If the U.S. is to achieve growth that distributes income equitably and provides stable employment, government and business leaders must take steps to bring both stock buybacks and executive pay under control. The nation’s economic health depends on it….” (“Profits without Prosperity“, William Lazonick, Harvard Business Review)
There’s no chance the Fed will raise rates in the current environment. Corporate earnings and revenues have been shrinking since the forth quarter of 2014 which will make it harder for CEOs to justify adding to their debtload to repurchase more shares.
As the appetite for buybacks wanes, stocks are bound to dip even lower putting more pressure on bank balance sheets and forcing corporations to divert more cash to debt servicing. The Fed’s threat to raise rates is merely a bluff to attract foreign capital to US markets and to prevent the dollar from falling off a cliff.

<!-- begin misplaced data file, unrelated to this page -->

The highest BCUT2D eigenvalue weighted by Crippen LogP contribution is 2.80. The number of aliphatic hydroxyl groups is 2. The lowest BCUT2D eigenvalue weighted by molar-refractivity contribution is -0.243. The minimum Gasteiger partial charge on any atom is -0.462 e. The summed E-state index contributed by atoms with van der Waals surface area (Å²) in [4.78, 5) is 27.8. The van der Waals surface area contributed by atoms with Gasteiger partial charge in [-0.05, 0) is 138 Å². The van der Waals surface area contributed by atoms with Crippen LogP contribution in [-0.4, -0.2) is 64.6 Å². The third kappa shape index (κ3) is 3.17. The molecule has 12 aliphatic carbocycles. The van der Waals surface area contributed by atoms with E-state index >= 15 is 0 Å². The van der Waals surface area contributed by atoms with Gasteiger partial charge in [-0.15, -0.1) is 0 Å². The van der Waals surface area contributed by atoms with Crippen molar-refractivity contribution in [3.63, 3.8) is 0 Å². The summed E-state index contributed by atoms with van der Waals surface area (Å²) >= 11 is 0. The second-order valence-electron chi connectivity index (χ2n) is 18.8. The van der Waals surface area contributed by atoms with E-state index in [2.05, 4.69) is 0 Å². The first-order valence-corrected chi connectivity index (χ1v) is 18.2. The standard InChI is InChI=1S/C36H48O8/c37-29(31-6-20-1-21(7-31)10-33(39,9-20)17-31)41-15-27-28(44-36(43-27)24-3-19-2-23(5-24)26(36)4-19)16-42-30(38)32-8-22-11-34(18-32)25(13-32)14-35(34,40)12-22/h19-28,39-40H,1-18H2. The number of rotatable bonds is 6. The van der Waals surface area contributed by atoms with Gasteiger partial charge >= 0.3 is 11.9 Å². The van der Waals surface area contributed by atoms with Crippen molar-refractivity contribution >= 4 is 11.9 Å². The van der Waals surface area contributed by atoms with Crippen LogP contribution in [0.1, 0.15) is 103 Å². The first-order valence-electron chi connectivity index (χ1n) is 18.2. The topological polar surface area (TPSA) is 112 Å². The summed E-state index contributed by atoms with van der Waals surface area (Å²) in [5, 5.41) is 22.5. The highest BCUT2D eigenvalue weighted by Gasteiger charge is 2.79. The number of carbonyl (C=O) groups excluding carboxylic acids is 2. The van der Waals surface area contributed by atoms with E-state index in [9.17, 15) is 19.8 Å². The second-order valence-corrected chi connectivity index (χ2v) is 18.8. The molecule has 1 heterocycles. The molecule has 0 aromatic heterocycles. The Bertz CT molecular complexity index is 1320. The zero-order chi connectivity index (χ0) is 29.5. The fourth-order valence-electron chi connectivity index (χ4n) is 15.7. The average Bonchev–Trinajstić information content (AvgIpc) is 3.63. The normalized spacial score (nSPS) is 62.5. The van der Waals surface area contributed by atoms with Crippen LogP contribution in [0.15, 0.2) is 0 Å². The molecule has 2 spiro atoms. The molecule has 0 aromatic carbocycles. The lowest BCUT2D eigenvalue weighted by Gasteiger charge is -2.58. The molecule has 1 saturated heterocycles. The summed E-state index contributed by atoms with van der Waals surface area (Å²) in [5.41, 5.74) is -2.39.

While it’s always possible that the markets could stabilize or stocks could rebound sharply, it’s more likely that we have reached a tipping point where the excesses are about to be wrung from the system through an excruciating downturn followed by an inevitable currency crisis.
We expect the six year-long fake recovery to end much like it did in 1929, where one demoralizing selloff followed the other, and where the crashing of stock prices fueled the publics distrust of the central bank, the government and all of the nations main institutions.
Here’s a brief summary from Galbraith’s masterpiece: